Trump Proposes Massive Cuts to Transit, Amtrak

Donald Trump. Photo: Gage Skidmore/Wikimedia Commons
Donald Trump. Photo: Gage Skidmore/Wikimedia Commons

The Trump Administration wants to cut funding for new transit projects by 39 percent and slash funding for Amtrak by 23 percent — even as it raises highway spending — the preliminary 2020 budget reveals.

The White House has targeted a program called “Capital Improvement Grants,” which provides a federal match for major new transit projects, like Phoenix’s South Central Light Rail or Indianapolis’s Red Line bus rapid transit. Trump’s 2020 budget would cut the program from $2.5 billion to $1.5 billion.

The administration’s proposed budget sticks to the far-right talking point that transit projects are a local concern, but highway funding is a national priority. As a result, the Trump White House believes that only transit projects with high local funding can be eligible to receive some of the $500 million the Administration would make available that is not already committed.

Amtrak funding would also be slashed under this budget, by about $455 million or 23 percent. The budget calls for eliminating long-distance train service and replacing it with buses, an idea the White House floated, unsuccessfully, in its 2019 budget as well.

In prior years, Congress has ignored President Trump’s requests to slash transit funding, and the White House proposal is merely advisory. Congress has the “power of the purse,” and House lawmakers will soon put together their own budget.

Trump’s budget proposal also includes a 31-percent cut for the Environmental Protection Agency, the Washington Post reported. And the Department of Housing and Urban Development would be slashed by 16 percent, the San Francisco Chronicle reported.

  • tom rush

    this outright idiot needs to improve on his understanding of a COUNTRY!
    IMPROVE—
    Medicare
    Medicaide
    Social Security…..
    we can figure how to get around…effing yingyang….

  • tom rush

    these all fit, this supposed potus—-fool
    jerk
    ass
    plank
    charlie
    berk
    prick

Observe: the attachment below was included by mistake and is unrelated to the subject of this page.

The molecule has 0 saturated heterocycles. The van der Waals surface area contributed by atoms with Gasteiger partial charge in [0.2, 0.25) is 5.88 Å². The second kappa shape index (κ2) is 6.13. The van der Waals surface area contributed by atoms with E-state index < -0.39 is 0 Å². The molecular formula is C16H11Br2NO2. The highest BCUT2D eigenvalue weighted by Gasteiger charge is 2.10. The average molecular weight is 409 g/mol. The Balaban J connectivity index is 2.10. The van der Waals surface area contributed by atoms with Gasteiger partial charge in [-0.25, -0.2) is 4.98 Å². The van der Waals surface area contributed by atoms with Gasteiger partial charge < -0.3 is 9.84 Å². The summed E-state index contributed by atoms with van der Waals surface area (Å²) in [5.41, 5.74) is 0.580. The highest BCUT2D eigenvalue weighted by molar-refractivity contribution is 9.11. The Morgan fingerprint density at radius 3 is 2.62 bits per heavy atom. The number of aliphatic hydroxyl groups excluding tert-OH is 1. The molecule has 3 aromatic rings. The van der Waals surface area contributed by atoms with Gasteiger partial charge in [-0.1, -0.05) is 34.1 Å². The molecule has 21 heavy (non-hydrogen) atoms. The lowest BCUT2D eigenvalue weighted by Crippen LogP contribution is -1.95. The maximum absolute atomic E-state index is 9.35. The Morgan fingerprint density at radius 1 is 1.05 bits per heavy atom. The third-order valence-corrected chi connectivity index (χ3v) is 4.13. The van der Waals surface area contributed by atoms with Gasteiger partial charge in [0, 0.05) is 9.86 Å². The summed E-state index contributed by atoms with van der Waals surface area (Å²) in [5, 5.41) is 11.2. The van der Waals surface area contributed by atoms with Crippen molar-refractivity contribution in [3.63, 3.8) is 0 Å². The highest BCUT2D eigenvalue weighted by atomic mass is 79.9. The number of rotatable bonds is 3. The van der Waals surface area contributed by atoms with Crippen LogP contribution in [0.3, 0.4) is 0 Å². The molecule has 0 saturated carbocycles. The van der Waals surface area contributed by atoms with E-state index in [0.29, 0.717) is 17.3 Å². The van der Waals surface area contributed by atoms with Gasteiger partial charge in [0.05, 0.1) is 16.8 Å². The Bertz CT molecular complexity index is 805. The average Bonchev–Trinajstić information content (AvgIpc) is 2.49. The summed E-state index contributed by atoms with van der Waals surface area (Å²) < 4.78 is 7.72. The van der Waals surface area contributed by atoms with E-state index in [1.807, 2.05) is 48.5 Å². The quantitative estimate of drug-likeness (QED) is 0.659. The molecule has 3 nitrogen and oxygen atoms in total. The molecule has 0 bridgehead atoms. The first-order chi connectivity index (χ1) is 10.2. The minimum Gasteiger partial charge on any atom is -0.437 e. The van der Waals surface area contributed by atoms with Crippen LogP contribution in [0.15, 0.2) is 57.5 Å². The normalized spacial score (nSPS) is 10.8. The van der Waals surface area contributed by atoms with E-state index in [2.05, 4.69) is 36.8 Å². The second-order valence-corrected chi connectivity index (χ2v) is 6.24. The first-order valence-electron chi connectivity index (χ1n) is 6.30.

wally
    prat
    plonker
    moron
    geek
    twit
    chump
    imbecile
    cretin
    oaf
    simpleton
    airhead
    dimwit
    dipstick
    dickhead
    gonzo
    schmuck
    dork
    nitwit
    blockhead
    divvy
    pillock
    halfwit
    nincompoop
    dweeb
    putz
    eejit
    thicko
    dumb-ass
    gobshite
    dunderhead
    numpty
    doofus
    lamebrain
    fuckwit
    mooncalf
    nerd or nurd
    numbskull or numskull
    galah

  • madi_x

    I mean, call me crazy, but a high speed rail triangle between Washington, NYC, and Chicago to supplement the existing BosWash Acela service would honestly be a really good thing. It’d cut down a lot on short-hop plane flights.

  • No, those cost overruns were mainly caused the cost of concrete and steel jumping up by triple thanks to the Chinese construction boom, which was partially the fault of both Republicans and some Democrats that supported offshoring so many US factories there.

    Median household income in Metro-Denver is only up by roughly 25% since 2000. Here due to several anti-union State laws such a a strict limit on the number of pickets and our at-will labor doctrine we don’t have strong unions here either. Here if there is ever a strike the management locks the union out and hires new people, as the union is only allowed 3 pickets. Cops are always there to ensure that scabs can cross the picket line.

    Another part of the problem was that the Feds decided mid-project to require computerized positive train control and electronic remote onboard signalization control for grade crossings, which has caused a 3-year delay in opening the otherwise-completed Gold Line across the near northwest side. The Gold Line could have opened in 2016 but has been held up by untested new technology. It is like some people in Washington wanted RTD to fail.

    One reason that building and maintaining rail mass transit in NYC is that your cost of living is double ours and more than triple the cost of living in half of America. Then NYC has strong labor unions. , Detroit used to have strong unions before Republicans offshored a 2/3rds majority of union jobs there, which drove the city bankrupt, which killed union city jobs too.

    You just have to kill 2/3rds of the middle-class jobs in NYC and drive the city to file bankruptcy and you too get rid of your labor unions, although doing that also kills real estate prices and drives lots of local businesses bankrupt too.